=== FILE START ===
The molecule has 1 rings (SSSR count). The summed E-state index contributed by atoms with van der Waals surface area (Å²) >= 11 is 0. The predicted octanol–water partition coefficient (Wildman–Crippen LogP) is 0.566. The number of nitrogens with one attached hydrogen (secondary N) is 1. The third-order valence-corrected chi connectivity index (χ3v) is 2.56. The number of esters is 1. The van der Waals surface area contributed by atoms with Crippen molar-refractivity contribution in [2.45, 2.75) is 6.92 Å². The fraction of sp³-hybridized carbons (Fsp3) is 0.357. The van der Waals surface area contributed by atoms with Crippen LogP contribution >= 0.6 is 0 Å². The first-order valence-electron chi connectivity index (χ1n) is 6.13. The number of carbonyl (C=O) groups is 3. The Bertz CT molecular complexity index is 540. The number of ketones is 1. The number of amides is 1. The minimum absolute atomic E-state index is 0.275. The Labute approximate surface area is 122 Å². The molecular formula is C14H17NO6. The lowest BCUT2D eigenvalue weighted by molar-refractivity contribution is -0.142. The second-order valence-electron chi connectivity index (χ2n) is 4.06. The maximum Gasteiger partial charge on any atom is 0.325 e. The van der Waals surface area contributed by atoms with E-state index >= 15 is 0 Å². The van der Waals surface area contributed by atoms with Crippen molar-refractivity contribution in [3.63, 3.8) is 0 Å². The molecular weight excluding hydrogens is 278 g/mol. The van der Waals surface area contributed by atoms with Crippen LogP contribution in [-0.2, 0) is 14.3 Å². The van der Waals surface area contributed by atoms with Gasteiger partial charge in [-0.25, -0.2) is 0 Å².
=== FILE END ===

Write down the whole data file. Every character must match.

The molecule has 1 rings (SSSR count). The summed E-state index contributed by atoms with van der Waals surface area (Å²) >= 11 is 0. The predicted octanol–water partition coefficient (Wildman–Crippen LogP) is 0.566. The number of nitrogens with one attached hydrogen (secondary N) is 1. The third-order valence-corrected chi connectivity index (χ3v) is 2.56. The number of esters is 1. The van der Waals surface area contributed by atoms with Crippen molar-refractivity contribution in [2.45, 2.75) is 6.92 Å². The fraction of sp³-hybridized carbons (Fsp3) is 0.357. The van der Waals surface area contributed by atoms with Crippen LogP contribution >= 0.6 is 0 Å². The first-order valence-electron chi connectivity index (χ1n) is 6.13. The number of carbonyl (C=O) groups is 3. The Bertz CT molecular complexity index is 540. The number of ketones is 1. The number of amides is 1. The minimum absolute atomic E-state index is 0.275. The Labute approximate surface area is 122 Å². The molecular formula is C14H17NO6. The lowest BCUT2D eigenvalue weighted by molar-refractivity contribution is -0.142. The second-order valence-electron chi connectivity index (χ2n) is 4.06. The maximum Gasteiger partial charge on any atom is 0.325 e. The van der Waals surface area contributed by atoms with E-state index >= 15 is 0 Å². The van der Waals surface area contributed by atoms with Crippen molar-refractivity contribution in [3.63, 3.8) is 0 Å². The molecular weight excluding hydrogens is 278 g/mol. The van der Waals surface area contributed by atoms with Crippen LogP contribution in [-0.2, 0) is 14.3 Å². The van der Waals surface area contributed by atoms with Gasteiger partial charge in [-0.25, -0.2) is 0 Å².